The codex, and with it the page, have set the parameters for what in the Western tradition constitutes text. The “text is stable, has clear boundaries, and is silent” (Soicheff &Taylor, 1999). Its ease of mobility and distribution was ideal for the new religion as it gained followers. This mobility continues today with the page and the iPad.
Jan Tschichold made these principles of page design popular in the mid to late 20th century.Tschichold wrote, “Though largely forgotten today, methods and rules upon which it is impossible to improve have been developed for centuries. To produce perfect books these rules have to be brought to life and applied."
Tschichold's "golden canon of page construction" figure is illustrated with (left) diagonals and circle and (right) a division of the page in ninths. These two constructions rely on the 2:3 page ratio to give a type area height equal to page width. This shows show how Gutenberg and other scholars of the medieval age may have divided their page to achieve margins of one-ninth and two-ninths, a type area the same proportion as the page.
Medieval manuscript framework according to Tschichold, in which a text area proportioned near the golden ratio is constructed. "Page proportion is 2:3, text area proportioned in the Golden Section.
The iPad has similar type area and margins as the medieval manuscript framework.
Antebellum era family Bible dating back to 1859
Source: David Ball 2006
Painting “The Evolution of the Book” located in Library of Congress by painter John White Alexander (1856–1915)
Source: Andreas Praefcke 2007
A medieval page from the “Book of Hours” (Christian devotional book popular in the middle ages) circa 1300
The Form of the Book, Jan Tschichold (1991)
The Form of the Book, Jan Tschichold (1991)
One of the classic hypertext authoring systems, HyperCard, was developed by Bill Atkinson at Apple, and was released in 1987. HyperCard's textual database was the 'card stack': the collection of content that users could link together. HyperCard was revolutionary because it enabled non-programmers to create complex interactive systems with images, sound, movies, etc. In this regard, Hypercard should technically be referred to as a ‘hypermedia’ application because of its ability to link between a variety media types – not just text. HyperCard was widely used by amateur enthusiasts and professional application developers alike.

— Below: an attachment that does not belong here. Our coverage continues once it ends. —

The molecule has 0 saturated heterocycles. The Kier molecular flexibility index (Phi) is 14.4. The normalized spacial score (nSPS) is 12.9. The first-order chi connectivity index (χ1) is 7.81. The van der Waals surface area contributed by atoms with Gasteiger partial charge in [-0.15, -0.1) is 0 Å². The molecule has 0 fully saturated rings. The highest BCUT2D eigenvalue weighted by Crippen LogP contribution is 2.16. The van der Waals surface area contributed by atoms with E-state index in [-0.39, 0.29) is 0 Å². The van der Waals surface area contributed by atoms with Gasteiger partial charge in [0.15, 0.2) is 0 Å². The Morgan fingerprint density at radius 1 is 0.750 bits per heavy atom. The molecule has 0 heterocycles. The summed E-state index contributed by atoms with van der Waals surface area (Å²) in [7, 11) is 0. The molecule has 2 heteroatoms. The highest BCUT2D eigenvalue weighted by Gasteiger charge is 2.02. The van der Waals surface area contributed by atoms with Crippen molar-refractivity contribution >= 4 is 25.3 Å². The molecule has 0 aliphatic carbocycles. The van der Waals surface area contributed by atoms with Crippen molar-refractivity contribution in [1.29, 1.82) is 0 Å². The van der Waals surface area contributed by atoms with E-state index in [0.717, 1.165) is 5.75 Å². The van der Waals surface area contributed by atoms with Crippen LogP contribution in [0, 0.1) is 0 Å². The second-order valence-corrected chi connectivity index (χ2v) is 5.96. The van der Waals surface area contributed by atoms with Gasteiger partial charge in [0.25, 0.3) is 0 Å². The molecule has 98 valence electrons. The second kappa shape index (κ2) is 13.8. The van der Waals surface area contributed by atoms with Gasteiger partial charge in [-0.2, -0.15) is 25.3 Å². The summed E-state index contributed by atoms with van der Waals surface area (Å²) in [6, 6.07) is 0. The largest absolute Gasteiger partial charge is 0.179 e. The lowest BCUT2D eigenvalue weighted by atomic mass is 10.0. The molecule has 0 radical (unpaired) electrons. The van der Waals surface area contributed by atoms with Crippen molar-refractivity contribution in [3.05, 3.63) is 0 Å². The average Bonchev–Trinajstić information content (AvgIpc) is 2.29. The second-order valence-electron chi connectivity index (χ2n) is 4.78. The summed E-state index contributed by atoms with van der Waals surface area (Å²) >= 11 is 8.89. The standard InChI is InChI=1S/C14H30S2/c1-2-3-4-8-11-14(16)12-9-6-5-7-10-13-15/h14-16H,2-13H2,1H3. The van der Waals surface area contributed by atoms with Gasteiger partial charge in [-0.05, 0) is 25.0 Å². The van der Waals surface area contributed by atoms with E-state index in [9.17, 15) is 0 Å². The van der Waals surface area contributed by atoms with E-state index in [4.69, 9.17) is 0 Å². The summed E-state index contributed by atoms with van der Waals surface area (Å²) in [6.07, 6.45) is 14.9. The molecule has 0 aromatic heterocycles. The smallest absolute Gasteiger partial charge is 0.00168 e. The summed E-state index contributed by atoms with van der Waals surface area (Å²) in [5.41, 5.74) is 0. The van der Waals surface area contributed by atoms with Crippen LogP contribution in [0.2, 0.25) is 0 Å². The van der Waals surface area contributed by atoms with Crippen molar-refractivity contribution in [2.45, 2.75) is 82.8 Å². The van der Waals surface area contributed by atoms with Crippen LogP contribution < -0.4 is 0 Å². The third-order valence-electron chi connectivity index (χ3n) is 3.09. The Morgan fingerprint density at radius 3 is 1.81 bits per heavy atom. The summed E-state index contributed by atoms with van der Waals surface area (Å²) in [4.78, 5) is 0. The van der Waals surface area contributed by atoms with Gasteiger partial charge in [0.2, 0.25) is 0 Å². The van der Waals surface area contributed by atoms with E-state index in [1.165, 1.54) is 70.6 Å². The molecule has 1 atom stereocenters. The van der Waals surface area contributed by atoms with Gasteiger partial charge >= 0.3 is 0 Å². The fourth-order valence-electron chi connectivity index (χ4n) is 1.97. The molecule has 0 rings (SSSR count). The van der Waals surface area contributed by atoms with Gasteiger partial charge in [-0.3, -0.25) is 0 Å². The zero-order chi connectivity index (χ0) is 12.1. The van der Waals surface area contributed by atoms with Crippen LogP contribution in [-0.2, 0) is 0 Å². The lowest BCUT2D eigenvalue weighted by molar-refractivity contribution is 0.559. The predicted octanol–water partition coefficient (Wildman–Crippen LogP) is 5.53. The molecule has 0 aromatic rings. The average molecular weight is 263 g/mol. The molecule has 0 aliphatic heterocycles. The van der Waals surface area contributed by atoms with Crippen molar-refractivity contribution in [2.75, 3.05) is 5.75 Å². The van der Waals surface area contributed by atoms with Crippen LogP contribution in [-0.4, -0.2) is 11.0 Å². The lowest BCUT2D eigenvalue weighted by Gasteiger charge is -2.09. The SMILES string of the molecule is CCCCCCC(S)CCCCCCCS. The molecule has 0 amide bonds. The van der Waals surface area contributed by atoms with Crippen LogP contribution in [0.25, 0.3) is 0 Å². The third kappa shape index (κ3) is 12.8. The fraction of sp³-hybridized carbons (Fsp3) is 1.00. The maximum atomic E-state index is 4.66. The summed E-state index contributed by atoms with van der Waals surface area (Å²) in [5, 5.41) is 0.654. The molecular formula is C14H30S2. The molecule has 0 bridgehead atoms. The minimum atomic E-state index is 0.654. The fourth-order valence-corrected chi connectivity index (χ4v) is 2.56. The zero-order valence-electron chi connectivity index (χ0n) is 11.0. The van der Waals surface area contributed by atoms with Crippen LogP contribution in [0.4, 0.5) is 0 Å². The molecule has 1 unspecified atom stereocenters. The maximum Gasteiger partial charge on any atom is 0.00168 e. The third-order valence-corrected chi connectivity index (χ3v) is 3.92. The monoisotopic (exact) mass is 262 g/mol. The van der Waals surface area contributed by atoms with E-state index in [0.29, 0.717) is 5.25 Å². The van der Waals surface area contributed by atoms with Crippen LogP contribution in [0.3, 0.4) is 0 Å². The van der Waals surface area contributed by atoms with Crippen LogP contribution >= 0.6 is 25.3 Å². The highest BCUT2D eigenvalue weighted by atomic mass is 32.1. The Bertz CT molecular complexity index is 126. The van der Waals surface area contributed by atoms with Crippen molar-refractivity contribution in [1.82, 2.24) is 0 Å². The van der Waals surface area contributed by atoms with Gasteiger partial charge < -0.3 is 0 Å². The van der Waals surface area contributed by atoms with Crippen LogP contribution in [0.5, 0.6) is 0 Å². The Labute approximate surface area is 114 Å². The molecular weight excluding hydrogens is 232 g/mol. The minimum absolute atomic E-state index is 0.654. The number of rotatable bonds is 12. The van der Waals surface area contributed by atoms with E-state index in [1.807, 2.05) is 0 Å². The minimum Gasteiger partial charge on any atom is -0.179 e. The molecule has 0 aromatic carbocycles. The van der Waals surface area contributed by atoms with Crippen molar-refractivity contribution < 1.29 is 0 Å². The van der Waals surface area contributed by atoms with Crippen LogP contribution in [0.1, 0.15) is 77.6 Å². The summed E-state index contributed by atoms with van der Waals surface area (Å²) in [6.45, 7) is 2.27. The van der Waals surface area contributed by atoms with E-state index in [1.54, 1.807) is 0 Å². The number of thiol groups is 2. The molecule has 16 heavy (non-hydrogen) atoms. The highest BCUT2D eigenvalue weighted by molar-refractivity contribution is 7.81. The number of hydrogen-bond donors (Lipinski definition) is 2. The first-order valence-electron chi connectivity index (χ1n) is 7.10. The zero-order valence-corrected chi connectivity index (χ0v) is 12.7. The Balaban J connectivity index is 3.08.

The Digital Page:
the iPad as Hypertext device.
Just as modern educational practices continue from where academia originated, the medieval era , we continue to work in the intellectual framework of the medieval page.
The traditional design features of page design are highly functional and they are highly functional, because they developed along with out understanding of what constitutes information (Taylor, 1999). The current layout design of the iPad inherits many of its features from high medieval academic texts because this is where there was a development of academic culture. If the iPad is reproducing features of medieval page design it is doing do because these features have become integrated into our habits of epistemology and knowledge formation.
Arguably the iPad has brought us full circle, back from the roll to codex to medieval test. The change does not challenge the prevailing text’s architectural structure.Texts, both printed and digital, are stable, static, and definite, with clearly defined margins and borders. They are both visual depictions conceived as a collection of two dimensional spaces.
Ancient scrolls contained text in a lateral sequence that resembled the modern page. The units of text according to Christian Vandendorpe (1999) were called paginae, where the term page derives. The paginae were taller than they were wide. This was a format that aided the process of reading, and a line of text was more easily read if shorter, from left to right, than longer, allowing information to be absorbed more readily, and to be read aloud more consistently without losing one's place. The width of the paginae varied but it was between eight and eleven centimeters, the range of text widths found in most standard paper today and approximately the range of text widths for the iPad.
While hypertext is generally associated with the computer, its fundamental structuring principles (units of text joined by links), were used well before the invention of the digital technology. Hypertexts have been around for as long as writers have included annotations, marginalia, and references in their texts. Each of these practices entails a kind "interactive branching". For example, textual forms like encyclopedias, dictionaries, and telephone books are not experienced linearly.